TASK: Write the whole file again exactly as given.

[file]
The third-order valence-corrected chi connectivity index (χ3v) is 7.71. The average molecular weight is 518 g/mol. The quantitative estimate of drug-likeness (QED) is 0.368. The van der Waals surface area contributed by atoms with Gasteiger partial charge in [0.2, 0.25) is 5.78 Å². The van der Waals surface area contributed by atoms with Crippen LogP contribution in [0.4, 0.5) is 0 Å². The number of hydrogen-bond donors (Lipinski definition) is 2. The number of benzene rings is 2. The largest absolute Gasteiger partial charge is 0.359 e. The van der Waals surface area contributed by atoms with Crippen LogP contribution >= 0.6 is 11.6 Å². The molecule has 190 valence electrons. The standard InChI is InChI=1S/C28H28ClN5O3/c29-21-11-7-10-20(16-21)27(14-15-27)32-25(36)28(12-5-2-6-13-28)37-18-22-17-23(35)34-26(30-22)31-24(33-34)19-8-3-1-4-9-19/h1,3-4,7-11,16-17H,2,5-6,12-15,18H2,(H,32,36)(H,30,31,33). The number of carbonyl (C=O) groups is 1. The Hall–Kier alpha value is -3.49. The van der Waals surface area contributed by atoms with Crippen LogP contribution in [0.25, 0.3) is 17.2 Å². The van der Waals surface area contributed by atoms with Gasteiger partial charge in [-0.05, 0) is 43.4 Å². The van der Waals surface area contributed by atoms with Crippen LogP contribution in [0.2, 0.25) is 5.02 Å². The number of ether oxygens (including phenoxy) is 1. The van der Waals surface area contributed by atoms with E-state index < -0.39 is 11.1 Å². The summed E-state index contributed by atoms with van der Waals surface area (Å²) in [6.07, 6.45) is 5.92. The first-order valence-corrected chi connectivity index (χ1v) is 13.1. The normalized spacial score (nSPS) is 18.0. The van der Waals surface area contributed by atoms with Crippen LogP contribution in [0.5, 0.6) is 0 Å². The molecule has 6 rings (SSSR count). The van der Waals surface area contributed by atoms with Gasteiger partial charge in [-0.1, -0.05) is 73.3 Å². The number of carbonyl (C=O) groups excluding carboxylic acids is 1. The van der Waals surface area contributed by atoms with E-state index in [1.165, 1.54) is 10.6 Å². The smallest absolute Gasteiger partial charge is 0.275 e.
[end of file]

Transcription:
The third-order valence-corrected chi connectivity index (χ3v) is 7.71. The average molecular weight is 518 g/mol. The quantitative estimate of drug-likeness (QED) is 0.368. The van der Waals surface area contributed by atoms with Gasteiger partial charge in [0.2, 0.25) is 5.78 Å². The van der Waals surface area contributed by atoms with Crippen LogP contribution in [0.4, 0.5) is 0 Å². The number of hydrogen-bond donors (Lipinski definition) is 2. The number of benzene rings is 2. The largest absolute Gasteiger partial charge is 0.359 e. The van der Waals surface area contributed by atoms with Crippen LogP contribution >= 0.6 is 11.6 Å². The molecule has 190 valence electrons. The standard InChI is InChI=1S/C28H28ClN5O3/c29-21-11-7-10-20(16-21)27(14-15-27)32-25(36)28(12-5-2-6-13-28)37-18-22-17-23(35)34-26(30-22)31-24(33-34)19-8-3-1-4-9-19/h1,3-4,7-11,16-17H,2,5-6,12-15,18H2,(H,32,36)(H,30,31,33). The number of carbonyl (C=O) groups is 1. The Hall–Kier alpha value is -3.49. The van der Waals surface area contributed by atoms with Crippen LogP contribution in [0.25, 0.3) is 17.2 Å². The van der Waals surface area contributed by atoms with Gasteiger partial charge in [-0.05, 0) is 43.4 Å². The van der Waals surface area contributed by atoms with Crippen LogP contribution in [0.2, 0.25) is 5.02 Å². The number of ether oxygens (including phenoxy) is 1. The van der Waals surface area contributed by atoms with E-state index < -0.39 is 11.1 Å². The summed E-state index contributed by atoms with van der Waals surface area (Å²) in [6.07, 6.45) is 5.92. The first-order valence-corrected chi connectivity index (χ1v) is 13.1. The normalized spacial score (nSPS) is 18.0. The van der Waals surface area contributed by atoms with Crippen LogP contribution in [0.5, 0.6) is 0 Å². The molecule has 6 rings (SSSR count). The van der Waals surface area contributed by atoms with Gasteiger partial charge in [-0.1, -0.05) is 73.3 Å². The number of carbonyl (C=O) groups excluding carboxylic acids is 1. The van der Waals surface area contributed by atoms with E-state index in [1.165, 1.54) is 10.6 Å². The smallest absolute Gasteiger partial charge is 0.275 e.